by Kim Beavers, MS, RD, LD, CDE

To be mindful is to focus on the present moment. Mindfulness is quite trendy yet also challenging for many moms – especially during the holiday season. Being mindful is particularly important in regard to eating when you consider that we make hundreds of eating decisions each day.  Mindful eating practices help to form a healthy relationship with food which is something worth modeling to children growing up in a culture that demonizes certain ways of eating. Below are some examples of mindful eating strategies.

Savor the flavors of food: Use all of your senses to choose and enjoy the flavor and nourishing properties of all foods. Part of the idea behind savoring foods is to avoid labeling food as good or bad therefore allowing the enjoyment of food in the absence of guilt.

Notice feelings in your body: Become aware of physical hunger and satiety cues; allow them to guide your decisions to begin and end eating. Notice how your stomach feels or if you are energized or sluggish.

Give thanks: Thoughts of gratitude allow the body to switch from the sympathetic (fight or flight) to the parasympathetic (rest and digest) nervous system, this can improve digestion.

Focus on your food: Enjoy the eating experience, turn off the TV and remove the phone from the table.

Slow down: Tricks like putting the fork down between bites, or taking a sip of water between every couple bites and chewing twenty times works to help slow the eating process.  As a mom, slowing down can seem difficult. Mindful eating does not have to take much longer than hurried eating. Start by focusing on eating, breathe in, breathe out; relax and you may find you linger just a touch longer because you can.

Change your environment: This strategy is not really a mindful eating practice but more the strategy that helps sustain mindful eating. For example, clear the table and create a nice eating environment, purchase delicious health promoting foods and prepare them for easy eating (thus allowing more time to savor).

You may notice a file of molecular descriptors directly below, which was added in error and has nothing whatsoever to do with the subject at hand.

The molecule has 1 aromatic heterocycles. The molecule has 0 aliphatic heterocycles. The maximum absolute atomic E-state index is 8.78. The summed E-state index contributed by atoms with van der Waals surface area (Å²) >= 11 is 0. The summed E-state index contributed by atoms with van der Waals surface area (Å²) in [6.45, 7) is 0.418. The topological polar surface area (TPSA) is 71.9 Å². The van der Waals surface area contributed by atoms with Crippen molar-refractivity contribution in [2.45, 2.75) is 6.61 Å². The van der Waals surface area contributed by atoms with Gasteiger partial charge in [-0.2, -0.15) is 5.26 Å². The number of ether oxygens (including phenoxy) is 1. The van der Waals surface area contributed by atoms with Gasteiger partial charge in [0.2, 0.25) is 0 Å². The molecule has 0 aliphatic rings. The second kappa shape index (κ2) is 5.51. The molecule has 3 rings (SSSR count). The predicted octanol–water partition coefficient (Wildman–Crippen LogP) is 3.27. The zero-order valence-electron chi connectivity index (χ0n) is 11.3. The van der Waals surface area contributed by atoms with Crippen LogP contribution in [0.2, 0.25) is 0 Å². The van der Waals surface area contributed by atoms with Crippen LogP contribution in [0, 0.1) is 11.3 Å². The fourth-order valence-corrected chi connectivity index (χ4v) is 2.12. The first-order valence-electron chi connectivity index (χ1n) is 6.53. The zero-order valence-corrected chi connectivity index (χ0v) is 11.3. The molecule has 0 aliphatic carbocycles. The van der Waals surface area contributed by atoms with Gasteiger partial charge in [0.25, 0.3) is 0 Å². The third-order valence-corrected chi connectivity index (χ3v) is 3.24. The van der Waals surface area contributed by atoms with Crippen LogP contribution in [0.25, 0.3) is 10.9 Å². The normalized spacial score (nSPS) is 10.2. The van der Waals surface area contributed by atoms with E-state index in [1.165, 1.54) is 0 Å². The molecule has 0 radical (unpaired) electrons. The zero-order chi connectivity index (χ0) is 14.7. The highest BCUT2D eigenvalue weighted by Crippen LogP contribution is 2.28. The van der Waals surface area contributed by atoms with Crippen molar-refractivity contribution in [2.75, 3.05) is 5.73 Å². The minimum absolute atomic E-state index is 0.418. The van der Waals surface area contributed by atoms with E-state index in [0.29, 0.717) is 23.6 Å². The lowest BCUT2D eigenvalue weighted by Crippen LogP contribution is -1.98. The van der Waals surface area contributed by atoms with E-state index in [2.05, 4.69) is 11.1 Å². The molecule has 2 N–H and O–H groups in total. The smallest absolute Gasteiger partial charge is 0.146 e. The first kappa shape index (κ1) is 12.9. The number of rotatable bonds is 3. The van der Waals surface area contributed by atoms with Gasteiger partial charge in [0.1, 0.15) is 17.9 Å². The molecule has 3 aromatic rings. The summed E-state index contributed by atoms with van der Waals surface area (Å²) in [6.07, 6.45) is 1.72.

Winter Fresh Salad with Citrus Dressing

This salad is a welcome burst of citrus flavor during the winter months. The combination of flavors and textures make it easy to savor and give thanks, enjoy!  


6 cups of mixed greens

½ golden delicious apple (diced—eat the other half for snack)

½ cup diced red onion

¼ cup toasted almonds or other nut of choice

1 large orange or 2 small oranges, peeled and sliced

2 Kiwis, peeled and sliced

1 medium pomegranate, seeded

To prepare salad place greens on a platter, sprinkle with chopped apples, almonds, and red onion.  Then place sliced oranges and sliced kiwis on top of the greens.  Lastly sprinkle with pomegranate seeds and serve with dressing on the side.


1 teaspoon orange rind

2 tablespoon red onion, coarsely chopped

2 tablespoon fresh orange juice (could use pomegranate or lemon juice)

¼ cup red wine vinegar

2 tablespoon honey

2 teaspoon Dijon mustard

¼ teaspoon fresh ground pepper

¼ teaspoon salt

3 tablespoon extra-virgin olive oil

To make dressing, combine all ingredients except oil in a food processor and process until smooth.  Stream the olive oil in through the top while running the food processor to emulsify the dressing.  Extra dressing can be stored in an airtight container in the refrigerator for up to one week.

Yield: 6 servings (1 ½ cup salad, 1 tablespoon dressing)

Nutrition Breakdown:  Calories 150, Fat 6g, Sodium 65mg, Carbohydrate 20g, Fiber 4g, Protein 3g 

Diabetes Exchanges:  1 vegetable, 1 fruit, 1 fat


Kim Beavers is a Registered Dietitian and Diabetes Educator for University Health Care System. She lives in North Augusta with her husband and two children and she is the co-host of the culinary nutrition segment Eating Well with Kim, which airs at noon Monday, Wednesday and Friday on WRDW. To be notified of new recipes join Kim’s facebook fan page at To search for specific recipes go to You can also watch the segments at


This article appears in the December 2018/January 2019 issue of Augusta Family Magazine.
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